Who has a giant, inflatable turkey in their front yard? Come on, raise your hand. Both hands if you have a spotlight shining on it. Go ahead, be proud of your holiday cheer. I kind of enjoy Thanksgiving, so I had to work a holiday scene into Sins of Long Ago, and have fun with it.
Vincent and Gen end up in a Denny's on Thanksgiving and I have to confess, I've been there, done that. A boyfriend and I were in a new city, without family or friends. I didn't want to cook, so we planned to have dinner at a restaurant we knew was open. We walked in, were led to a dirty table by a hostess with a bad attitude, and sat down. The place was so dismal, I could feel a grey cloud hanging over it. No one was smiling. I mean no one. Not the patrons, not the servers, not even the poor kids who landed in that depressing spot. We waited at our table for ten minutes and hadn't even been acknowledged, so we took off, certain we could find another place open. We were wrong.
By the time we made it to Denny's, we were tired, hungry, crabby and not in a real festive mood. In Sins, when my hero and heroine visit the restaurant, at least the the server and the other customers are cheerful. This was not the case at my Holiday Disaster Dinner and I vowed to never end up in that situation again.
This year, I'm thankful to have my honey and his mom and a friend to share the day with. Sad because I can't be with my out-of-state family. I'm sure there will be some weirdness involved in the day, and I'll embrace it, because weirdness makes good stories.
Have a beautiful holiday and find the joy in whatever you do.
I'd just said goodbye to a friend in hospice and stepped into an empty elevator, ready to cry a few tears. The elevator moved down, stopped, and I got out. Wrong floor. I stepped back in, pushed the button, nothing happened. I got out again, thinking maybe I was in the lobby after all. But no, I was on another floor and in the hallway nearby, a group of three people stood, talking and laughing. How rude of them to be happy, when I was so sad. I jammed the button again but the car wouldn't move.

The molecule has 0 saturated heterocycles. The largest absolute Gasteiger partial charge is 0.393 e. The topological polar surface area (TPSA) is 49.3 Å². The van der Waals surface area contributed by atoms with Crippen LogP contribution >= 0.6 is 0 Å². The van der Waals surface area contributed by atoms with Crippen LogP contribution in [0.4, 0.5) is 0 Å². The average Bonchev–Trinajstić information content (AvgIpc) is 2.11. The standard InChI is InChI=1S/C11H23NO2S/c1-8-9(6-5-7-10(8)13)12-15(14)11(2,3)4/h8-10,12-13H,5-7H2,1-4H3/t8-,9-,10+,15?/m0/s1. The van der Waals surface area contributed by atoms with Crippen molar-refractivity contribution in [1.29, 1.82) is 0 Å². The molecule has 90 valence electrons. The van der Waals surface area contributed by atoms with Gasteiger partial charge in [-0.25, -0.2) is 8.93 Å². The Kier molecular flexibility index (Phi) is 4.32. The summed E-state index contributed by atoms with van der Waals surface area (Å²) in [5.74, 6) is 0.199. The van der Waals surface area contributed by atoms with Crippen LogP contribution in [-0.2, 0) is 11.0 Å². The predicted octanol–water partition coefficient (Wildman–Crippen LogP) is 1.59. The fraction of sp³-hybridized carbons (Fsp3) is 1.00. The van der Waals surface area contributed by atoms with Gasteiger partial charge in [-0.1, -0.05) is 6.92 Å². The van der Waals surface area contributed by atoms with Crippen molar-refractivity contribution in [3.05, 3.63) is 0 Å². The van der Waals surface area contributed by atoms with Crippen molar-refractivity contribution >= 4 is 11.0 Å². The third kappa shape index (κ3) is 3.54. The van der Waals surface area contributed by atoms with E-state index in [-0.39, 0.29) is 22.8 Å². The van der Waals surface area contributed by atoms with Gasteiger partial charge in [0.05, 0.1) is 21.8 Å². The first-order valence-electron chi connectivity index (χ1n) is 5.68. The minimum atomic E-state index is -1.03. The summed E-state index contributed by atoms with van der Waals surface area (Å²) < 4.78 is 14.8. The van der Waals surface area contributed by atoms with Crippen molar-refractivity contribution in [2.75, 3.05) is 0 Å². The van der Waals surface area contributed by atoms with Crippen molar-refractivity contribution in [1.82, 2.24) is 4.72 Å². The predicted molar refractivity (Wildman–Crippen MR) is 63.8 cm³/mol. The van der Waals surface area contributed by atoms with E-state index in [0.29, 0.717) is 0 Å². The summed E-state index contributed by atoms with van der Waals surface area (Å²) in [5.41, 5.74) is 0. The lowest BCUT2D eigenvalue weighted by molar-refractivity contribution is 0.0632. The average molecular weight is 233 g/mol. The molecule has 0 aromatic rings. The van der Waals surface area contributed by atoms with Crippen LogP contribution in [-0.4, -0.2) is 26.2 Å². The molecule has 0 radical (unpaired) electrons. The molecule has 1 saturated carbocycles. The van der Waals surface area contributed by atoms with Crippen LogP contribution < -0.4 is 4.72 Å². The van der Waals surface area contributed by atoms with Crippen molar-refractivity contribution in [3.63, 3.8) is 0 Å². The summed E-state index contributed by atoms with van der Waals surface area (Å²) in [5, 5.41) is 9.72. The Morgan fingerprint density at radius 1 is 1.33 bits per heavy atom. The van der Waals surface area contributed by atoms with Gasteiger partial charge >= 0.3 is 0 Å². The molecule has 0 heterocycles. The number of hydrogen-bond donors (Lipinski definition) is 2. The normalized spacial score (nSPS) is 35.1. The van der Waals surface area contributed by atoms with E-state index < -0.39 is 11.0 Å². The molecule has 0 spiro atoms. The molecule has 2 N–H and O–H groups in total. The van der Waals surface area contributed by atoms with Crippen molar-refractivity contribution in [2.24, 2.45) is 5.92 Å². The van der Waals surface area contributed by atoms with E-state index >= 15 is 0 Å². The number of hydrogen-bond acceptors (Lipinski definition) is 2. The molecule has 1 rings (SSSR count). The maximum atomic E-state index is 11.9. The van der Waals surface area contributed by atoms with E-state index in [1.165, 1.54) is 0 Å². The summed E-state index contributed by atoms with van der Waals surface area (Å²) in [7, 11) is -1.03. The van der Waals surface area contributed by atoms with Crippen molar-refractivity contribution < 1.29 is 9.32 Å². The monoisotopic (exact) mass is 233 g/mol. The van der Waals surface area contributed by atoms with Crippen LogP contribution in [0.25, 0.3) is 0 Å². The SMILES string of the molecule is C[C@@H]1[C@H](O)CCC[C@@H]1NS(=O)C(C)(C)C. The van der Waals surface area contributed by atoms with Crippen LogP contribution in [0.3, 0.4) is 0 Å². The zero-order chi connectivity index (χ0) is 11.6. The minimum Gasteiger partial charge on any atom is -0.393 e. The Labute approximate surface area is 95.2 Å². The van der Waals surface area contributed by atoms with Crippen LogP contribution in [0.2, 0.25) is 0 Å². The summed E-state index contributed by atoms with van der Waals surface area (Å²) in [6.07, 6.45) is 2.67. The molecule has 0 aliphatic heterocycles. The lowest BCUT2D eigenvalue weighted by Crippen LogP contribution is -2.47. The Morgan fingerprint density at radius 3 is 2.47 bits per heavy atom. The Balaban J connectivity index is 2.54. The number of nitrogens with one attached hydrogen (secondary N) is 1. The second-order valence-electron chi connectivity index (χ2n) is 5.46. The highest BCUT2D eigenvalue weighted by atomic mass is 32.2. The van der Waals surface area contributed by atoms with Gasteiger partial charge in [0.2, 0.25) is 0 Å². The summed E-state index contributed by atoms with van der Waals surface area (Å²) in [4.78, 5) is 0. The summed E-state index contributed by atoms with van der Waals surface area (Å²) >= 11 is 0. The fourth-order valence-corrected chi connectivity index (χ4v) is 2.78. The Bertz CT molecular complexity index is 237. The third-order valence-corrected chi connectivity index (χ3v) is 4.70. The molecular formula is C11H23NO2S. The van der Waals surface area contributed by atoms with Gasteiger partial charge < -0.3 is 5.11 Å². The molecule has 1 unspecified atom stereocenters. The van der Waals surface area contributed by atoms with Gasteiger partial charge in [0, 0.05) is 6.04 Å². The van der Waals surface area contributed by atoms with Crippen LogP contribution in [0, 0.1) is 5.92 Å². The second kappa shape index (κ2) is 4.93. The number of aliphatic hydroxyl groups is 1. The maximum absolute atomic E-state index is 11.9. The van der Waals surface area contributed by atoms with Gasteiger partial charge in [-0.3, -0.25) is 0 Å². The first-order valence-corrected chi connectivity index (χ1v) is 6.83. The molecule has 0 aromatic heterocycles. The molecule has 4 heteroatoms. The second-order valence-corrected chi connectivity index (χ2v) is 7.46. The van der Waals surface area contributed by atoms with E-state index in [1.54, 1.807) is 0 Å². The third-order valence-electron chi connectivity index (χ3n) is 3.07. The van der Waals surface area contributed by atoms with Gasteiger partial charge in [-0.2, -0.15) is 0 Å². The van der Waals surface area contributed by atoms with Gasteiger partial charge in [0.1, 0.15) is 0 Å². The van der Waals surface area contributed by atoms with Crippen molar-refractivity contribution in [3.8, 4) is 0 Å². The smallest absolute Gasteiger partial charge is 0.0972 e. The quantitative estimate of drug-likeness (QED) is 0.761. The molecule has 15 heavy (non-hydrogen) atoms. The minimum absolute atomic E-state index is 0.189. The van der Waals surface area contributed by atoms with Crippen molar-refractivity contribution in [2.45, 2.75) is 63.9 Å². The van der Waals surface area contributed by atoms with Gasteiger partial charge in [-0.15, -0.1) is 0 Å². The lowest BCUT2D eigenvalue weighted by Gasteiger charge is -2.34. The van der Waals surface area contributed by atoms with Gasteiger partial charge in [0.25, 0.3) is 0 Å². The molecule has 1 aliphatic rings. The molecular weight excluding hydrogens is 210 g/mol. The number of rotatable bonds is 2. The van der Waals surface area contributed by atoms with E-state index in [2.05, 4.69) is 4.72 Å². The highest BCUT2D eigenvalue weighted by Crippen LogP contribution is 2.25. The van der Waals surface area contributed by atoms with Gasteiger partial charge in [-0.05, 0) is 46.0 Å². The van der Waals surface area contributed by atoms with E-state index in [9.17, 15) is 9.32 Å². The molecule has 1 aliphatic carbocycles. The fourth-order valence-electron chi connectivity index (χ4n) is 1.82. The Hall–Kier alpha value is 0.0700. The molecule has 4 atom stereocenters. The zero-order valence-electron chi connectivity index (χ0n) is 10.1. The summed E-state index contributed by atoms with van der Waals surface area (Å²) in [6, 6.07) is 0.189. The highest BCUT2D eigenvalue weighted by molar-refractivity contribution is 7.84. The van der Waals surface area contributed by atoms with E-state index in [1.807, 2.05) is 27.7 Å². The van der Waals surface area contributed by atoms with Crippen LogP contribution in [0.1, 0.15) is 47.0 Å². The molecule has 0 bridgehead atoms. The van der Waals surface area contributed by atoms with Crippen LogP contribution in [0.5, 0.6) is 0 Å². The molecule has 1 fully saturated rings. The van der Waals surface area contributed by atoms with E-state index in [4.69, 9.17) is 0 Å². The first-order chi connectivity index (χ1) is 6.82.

The noisy folks moseyed over to the elevator, pushing a big cart, smiling at me. So I had to smile back. Sort of. The last thing I felt like doing was joking around with strangers. I must have looked upset because a man in the group with a mustache apologized, and told me he'd been pushing the button to keep the elevator there. No wonder I couldn't get the doors to close. I kept my polite smile in place but really wanted to get outside so I didn't have to be nice to these people.
Then, he opened the cooler on the cart and offered me ice cream. This group, apparently, was connected to the human resource department, or something along that line, and they were passing out treats to employees that night. They had leftover ice cream bars and granted, they just wanted to get rid of them, I'm sure, but still. Being offered a treat felt like such a kindness to my sad little heart.
When we made it to the lobby, Mustache Guy saw me looking around somewhat confused (I didn't wear my glasses inside. Vanity, vanity). He offered to show me to the front door. More kindness. We chatted politely, shared a laugh, and I headed home, my soul lighter than when I'd left the hospital room. Thank you, strangers in the elevator, for making a sad night a little less painful.
Big thanks to Paul Wilkinson at Flickr for the photo http://bit.ly/1PxPiLe
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